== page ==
जगदीश चंद्र बोस- मृत्यु: (23 नवंबर, 1937)

November 23, 2016

श्री जगदीश चंद्र बोस (जन्म- 30 नवंबर, 1858, मेमनसिंह गाँव, बंगाल (वर्तमान बांग्लादेश); मृत्यु- 23 नवंबर, 1937, गिरिडीह, बंगाल (वर्तमान बांग्लादेश)) भारत के प्रसिद्ध भौतिकविद् तथा पादपक्रिया वैज्ञानिक थे। जगदीश चंद्र बोस ने कई महान ग्रंथ भी लिखे हैं, जिनमें से कुछ निम्नलिखित विषयों पर आधारित हैं, जैसे- सजीव तथा निर्जीव की अभिक्रियाएँ (1902), वनस्पतियों की अभिक्रिया (1906), पौधों की प्रेरक यांत्रिकी (1926) इत्यादि।


शिक्षा

जगदीश चंद्र बोस ने ग्यारह वर्ष की आयु तक गाँव के ही एक विद्यालय में शिक्षा ग्रहण की। उसके बाद ये कलकत्ता आ गये और 'सेंट जेवियर स्कूल' में प्रवेश लिया। जगदीश चंद्र बोस की जीव विज्ञान में बहुत रुचि थी फिर भी भौतिकी के एक विख्यात प्रो. फादर लाफोण्ट ने बोस को 'भौतिक शास्त्र' के अध्ययन के लिए प्रेरित किया। भौतिक शास्त्र में बी. ए. की डिग्री प्राप्त करने के बाद 22 वर्षीय बोस चिकित्सा विज्ञान की शिक्षा के लिए लंदन चले गए। मगर स्वास्थ्य के ख़राब रहने की वजह से इन्होंने चिकित्सक (डॉक्टर) बनने का विचार छोड़ दिया और कैम्ब्रिज के 'क्राइस्ट महाविद्यालय' से बी. ए. की डिग्री ले ली।


अध्यापन

जगदीश चंद्र बोस वर्ष 1885 में स्वदेश लौट कर आये और भौतिक विषय के सहायक प्राध्यापक के रूप में 'प्रेसिडेंसी कॉलेज' में अध्यापन करने लगे। यहाँ वह 1915 तक कार्यरत रहे। उस समय भारतीय शिक्षकों को अंग्रेज़ शिक्षकों की तुलना में एक तिहाई वेतन दिया जाता था। इसका श्री जगदीश चंद्र बोस ने बहुत विरोध किया और तीन वर्षों तक बिना वेतन लिए काम करते रहे, जिसके कारण उनकी आर्थिक स्थिति ख़राब हो गई और उन पर काफ़ी कर्ज़ भी हो गया था। इस कर्ज़ को चुकाने के लिये उन्होंने अपनी पुश्तैनी ज़मीन भी बेच दी। चौथे वर्ष जगदीश चंद्र बोस की जीत हुई और उन्हें पूरा वेतन दे दिया गया। बोस एक बहुत अच्छे शिक्षक भी थे, वह कक्षा में पढ़ाने के लिए बड़े पैमाने पर वैज्ञानिक प्रदर्शनों का प्रयोग करते थे। बोस के ही कुछ छात्र सत्येंद्रनाथ बोस आगे चलकर प्रसिद्ध भौतिक शास्त्री बने। प्रेसिडेंसी कॉलेज से सेवानिवृत्त होने पर 1917 ई. में इन्होंने बोस रिसर्च इंस्टिट्यूट, कलकत्ता की स्थापना की और 1937 तक इसके निदेशक रहे।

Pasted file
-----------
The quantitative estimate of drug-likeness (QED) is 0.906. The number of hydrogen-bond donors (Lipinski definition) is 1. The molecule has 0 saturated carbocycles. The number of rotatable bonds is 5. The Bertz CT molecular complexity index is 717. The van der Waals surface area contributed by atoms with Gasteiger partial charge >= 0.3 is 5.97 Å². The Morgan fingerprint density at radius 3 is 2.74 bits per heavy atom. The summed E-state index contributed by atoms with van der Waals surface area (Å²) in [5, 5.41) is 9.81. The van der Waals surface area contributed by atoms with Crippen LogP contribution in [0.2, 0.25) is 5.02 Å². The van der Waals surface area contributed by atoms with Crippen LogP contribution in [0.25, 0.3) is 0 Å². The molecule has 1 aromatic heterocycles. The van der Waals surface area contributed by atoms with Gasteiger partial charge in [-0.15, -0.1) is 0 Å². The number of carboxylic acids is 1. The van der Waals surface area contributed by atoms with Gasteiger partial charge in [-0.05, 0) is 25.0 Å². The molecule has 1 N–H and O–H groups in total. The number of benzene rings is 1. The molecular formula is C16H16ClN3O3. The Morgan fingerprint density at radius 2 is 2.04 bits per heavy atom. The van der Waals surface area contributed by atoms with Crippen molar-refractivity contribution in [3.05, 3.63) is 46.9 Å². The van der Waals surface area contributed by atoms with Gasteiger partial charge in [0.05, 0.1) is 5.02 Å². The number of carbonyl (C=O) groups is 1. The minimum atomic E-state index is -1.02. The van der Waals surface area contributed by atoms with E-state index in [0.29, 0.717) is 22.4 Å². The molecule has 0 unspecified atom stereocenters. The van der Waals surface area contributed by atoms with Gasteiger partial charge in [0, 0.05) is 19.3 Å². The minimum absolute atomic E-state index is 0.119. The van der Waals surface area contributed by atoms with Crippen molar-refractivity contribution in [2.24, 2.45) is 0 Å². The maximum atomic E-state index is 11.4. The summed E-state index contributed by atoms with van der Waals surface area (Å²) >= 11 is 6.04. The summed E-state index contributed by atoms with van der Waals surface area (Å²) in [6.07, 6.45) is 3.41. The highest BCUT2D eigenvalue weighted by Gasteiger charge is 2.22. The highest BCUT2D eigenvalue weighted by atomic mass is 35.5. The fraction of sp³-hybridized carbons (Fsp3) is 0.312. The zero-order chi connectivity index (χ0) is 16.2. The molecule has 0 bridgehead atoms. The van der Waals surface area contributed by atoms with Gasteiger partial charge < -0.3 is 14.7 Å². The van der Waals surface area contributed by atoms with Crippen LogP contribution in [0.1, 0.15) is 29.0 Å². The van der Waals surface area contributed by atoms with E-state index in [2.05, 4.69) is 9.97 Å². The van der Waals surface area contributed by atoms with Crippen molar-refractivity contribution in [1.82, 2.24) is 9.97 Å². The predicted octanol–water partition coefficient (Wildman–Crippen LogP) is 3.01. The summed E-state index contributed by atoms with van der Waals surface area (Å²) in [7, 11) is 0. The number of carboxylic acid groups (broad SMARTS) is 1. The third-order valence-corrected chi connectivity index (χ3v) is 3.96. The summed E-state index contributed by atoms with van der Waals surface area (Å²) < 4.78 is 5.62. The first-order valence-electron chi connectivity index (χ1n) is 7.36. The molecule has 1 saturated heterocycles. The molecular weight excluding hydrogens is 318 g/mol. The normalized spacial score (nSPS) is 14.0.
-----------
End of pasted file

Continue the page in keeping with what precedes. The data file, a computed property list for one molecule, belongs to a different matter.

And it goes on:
प्रयोग और सफलता

    जगदीश चंद्र बोस ने सूक्ष्म तरंगों (माइक्रोवेव) के क्षेत्र में वैज्ञानिक कार्य तथा अपवर्तन, विवर्तन और ध्रुवीकरण के विषय में अपने प्रयोग आरंभ कर दिये थे।
    लघु तरंगदैर्ध्य, रेडियो तरंगों तथा श्वेत एवं पराबैंगनी प्रकाश दोनों के रिसीवर में गेलेना क्रिस्टल का प्रयोग बोस के द्वारा ही विकसित किया गया था।